Beyond Bank grants

Zainab Farouk: Be Your Best

Be Your Best is a professional development conference for culturally and linguistically diverse women to be delivered by local multicultural women’s support group the Phoenix Sisters.

This one-day conference will inspire multicultural women and provide strategies and tool kits for them to lead and excel in the Australian workplace. Attendees will develop long-lasting networks in their local communities to leverage support to help grow and develop their careers. They will also have access to ongoing mentoring and networking sessions.

YWCA Canberra grants

Camille Schloeffel: Safe Response Toolkit

The Safe Response Toolkit Project provides information to victim-survivors of sexual violence and their supporters about how to safely respond to disclosures and access support services in Canberra.

Available in both digital and physical form, the toolkit will provide clear, trauma-informed and accessible information for victim-survivors in Canberra regarding the personal, legal and medical considerations when disclosing and reporting sexual violence.

It aims to reduce the stigmatisation of sexual violence and provide victim-survivors with the autonomy to access and navigate available support systems.

Kate Crowhurst: Financial literacy workshops for young women

With the worsening economic participation of women during the COVID-19 pandemic, this project aims to support the financial literacy development of young women by providing guidance on ways to manage their money and use it to afford the life choices they want to create. It aims to empower young feminists to feel empowered as economic participants making choices with their finances.

The course complements existing resources on the Money Bites website, which Kate developed from a previous Great Ydeas grant, as an enduring resource for young women.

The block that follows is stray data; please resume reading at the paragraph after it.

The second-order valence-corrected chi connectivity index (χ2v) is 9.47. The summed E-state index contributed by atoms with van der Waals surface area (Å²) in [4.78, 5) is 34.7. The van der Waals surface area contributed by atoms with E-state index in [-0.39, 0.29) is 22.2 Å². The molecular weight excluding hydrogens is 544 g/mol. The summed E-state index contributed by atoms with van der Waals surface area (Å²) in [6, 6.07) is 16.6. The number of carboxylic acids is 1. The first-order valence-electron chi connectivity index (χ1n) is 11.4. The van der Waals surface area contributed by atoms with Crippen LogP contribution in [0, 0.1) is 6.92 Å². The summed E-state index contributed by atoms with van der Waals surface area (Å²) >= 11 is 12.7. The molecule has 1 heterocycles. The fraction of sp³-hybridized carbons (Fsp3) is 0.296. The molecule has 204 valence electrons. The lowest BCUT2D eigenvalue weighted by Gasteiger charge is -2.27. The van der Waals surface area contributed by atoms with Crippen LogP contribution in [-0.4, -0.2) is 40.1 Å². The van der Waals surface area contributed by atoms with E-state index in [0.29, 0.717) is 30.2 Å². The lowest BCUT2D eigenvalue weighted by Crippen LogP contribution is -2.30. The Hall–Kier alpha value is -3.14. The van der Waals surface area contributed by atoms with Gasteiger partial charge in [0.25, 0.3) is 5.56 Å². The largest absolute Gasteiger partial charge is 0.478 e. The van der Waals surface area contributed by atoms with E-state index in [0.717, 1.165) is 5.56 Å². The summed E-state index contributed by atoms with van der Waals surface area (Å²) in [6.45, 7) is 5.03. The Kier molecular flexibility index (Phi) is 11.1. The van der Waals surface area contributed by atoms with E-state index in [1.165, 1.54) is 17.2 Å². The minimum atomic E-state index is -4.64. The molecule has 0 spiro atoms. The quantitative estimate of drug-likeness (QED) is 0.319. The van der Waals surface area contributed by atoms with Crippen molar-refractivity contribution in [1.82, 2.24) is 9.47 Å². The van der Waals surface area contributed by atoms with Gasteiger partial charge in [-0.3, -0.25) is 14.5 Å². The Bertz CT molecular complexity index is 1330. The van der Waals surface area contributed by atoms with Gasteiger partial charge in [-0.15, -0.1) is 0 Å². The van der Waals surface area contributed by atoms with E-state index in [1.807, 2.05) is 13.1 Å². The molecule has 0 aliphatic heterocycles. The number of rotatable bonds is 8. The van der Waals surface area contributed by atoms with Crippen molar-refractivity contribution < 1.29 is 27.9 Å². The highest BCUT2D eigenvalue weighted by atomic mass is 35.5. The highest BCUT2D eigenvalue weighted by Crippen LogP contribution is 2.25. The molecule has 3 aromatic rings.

Jae Brieffes: Young Visionaries Lab

Young Visionaries Lab (YVL) is a weekly program designed to introduce students to basic principles of project management, strategic communications, scaling, sustainability and impact measurement, while supporting them to develop the skills and vision needed to pursue a purpose-driven career.

It provides inspiration, training and guided implementation to empower young people to exceed in their communities as significant contributors to social progress.

Cinnamone Winchester: Memento Mori: Bossy Magazine’s Seventh Print Edition

Bossy magazine is the ANU Women’s Department’s annual print and online publication. Managed by undergraduate ANU students, Bossy accepts submissions from women, femme-aligned, non-binary, and genderqueer ANU students, staff, and alumni.

Bossy provides a platform for BIPOC and traditionally marginalised groups to inject their perspectives into mainstream culture. It aims to provide a space where contributors can speak loudly and without apology, to advocate for gender equity, to educate as many people as possible about intersectionality and intersectional feminism, and to shed light on the realities that marginalised members of our community face each and every day.